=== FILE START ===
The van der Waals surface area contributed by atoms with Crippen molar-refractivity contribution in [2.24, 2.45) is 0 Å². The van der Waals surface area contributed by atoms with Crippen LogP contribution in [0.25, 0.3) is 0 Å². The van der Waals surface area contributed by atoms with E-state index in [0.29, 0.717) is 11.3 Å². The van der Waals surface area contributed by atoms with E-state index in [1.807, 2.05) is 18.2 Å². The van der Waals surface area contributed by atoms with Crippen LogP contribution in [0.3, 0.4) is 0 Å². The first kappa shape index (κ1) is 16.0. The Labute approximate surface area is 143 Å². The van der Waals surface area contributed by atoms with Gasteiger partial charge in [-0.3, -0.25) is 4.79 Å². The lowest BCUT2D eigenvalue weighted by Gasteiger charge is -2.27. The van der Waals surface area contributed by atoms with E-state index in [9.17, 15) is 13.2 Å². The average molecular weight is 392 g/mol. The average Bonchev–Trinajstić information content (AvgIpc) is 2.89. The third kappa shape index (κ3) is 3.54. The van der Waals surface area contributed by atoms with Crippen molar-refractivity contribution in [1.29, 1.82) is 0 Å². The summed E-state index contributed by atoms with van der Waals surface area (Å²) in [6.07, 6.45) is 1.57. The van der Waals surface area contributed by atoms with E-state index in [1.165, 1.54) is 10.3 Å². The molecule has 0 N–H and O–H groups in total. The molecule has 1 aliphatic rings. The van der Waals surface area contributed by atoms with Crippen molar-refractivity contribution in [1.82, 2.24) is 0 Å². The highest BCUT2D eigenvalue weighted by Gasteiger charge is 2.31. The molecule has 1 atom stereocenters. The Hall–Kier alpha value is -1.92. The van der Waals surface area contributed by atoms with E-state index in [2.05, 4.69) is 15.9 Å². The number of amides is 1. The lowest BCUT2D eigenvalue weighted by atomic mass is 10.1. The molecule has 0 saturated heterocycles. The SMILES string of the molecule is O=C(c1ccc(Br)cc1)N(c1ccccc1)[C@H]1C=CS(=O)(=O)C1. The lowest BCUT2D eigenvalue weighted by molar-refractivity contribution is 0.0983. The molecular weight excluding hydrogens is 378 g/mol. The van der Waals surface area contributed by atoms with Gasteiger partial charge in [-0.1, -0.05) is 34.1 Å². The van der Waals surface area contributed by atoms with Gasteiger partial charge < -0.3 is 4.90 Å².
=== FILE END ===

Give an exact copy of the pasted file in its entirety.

The van der Waals surface area contributed by atoms with Crippen molar-refractivity contribution in [2.24, 2.45) is 0 Å². The van der Waals surface area contributed by atoms with Crippen LogP contribution in [0.25, 0.3) is 0 Å². The van der Waals surface area contributed by atoms with E-state index in [0.29, 0.717) is 11.3 Å². The van der Waals surface area contributed by atoms with E-state index in [1.807, 2.05) is 18.2 Å². The van der Waals surface area contributed by atoms with Crippen LogP contribution in [0.3, 0.4) is 0 Å². The first kappa shape index (κ1) is 16.0. The Labute approximate surface area is 143 Å². The van der Waals surface area contributed by atoms with Gasteiger partial charge in [-0.3, -0.25) is 4.79 Å². The lowest BCUT2D eigenvalue weighted by Gasteiger charge is -2.27. The van der Waals surface area contributed by atoms with E-state index in [9.17, 15) is 13.2 Å². The average molecular weight is 392 g/mol. The average Bonchev–Trinajstić information content (AvgIpc) is 2.89. The third kappa shape index (κ3) is 3.54. The van der Waals surface area contributed by atoms with Crippen molar-refractivity contribution in [1.29, 1.82) is 0 Å². The summed E-state index contributed by atoms with van der Waals surface area (Å²) in [6.07, 6.45) is 1.57. The van der Waals surface area contributed by atoms with E-state index in [1.165, 1.54) is 10.3 Å². The molecule has 0 N–H and O–H groups in total. The molecule has 1 aliphatic rings. The van der Waals surface area contributed by atoms with Crippen molar-refractivity contribution in [1.82, 2.24) is 0 Å². The highest BCUT2D eigenvalue weighted by Gasteiger charge is 2.31. The molecule has 1 atom stereocenters. The Hall–Kier alpha value is -1.92. The van der Waals surface area contributed by atoms with E-state index in [2.05, 4.69) is 15.9 Å². The number of amides is 1. The lowest BCUT2D eigenvalue weighted by atomic mass is 10.1. The molecule has 0 saturated heterocycles. The SMILES string of the molecule is O=C(c1ccc(Br)cc1)N(c1ccccc1)[C@H]1C=CS(=O)(=O)C1. The lowest BCUT2D eigenvalue weighted by molar-refractivity contribution is 0.0983. The molecular weight excluding hydrogens is 378 g/mol. The van der Waals surface area contributed by atoms with Gasteiger partial charge in [-0.1, -0.05) is 34.1 Å². The van der Waals surface area contributed by atoms with Gasteiger partial charge < -0.3 is 4.90 Å².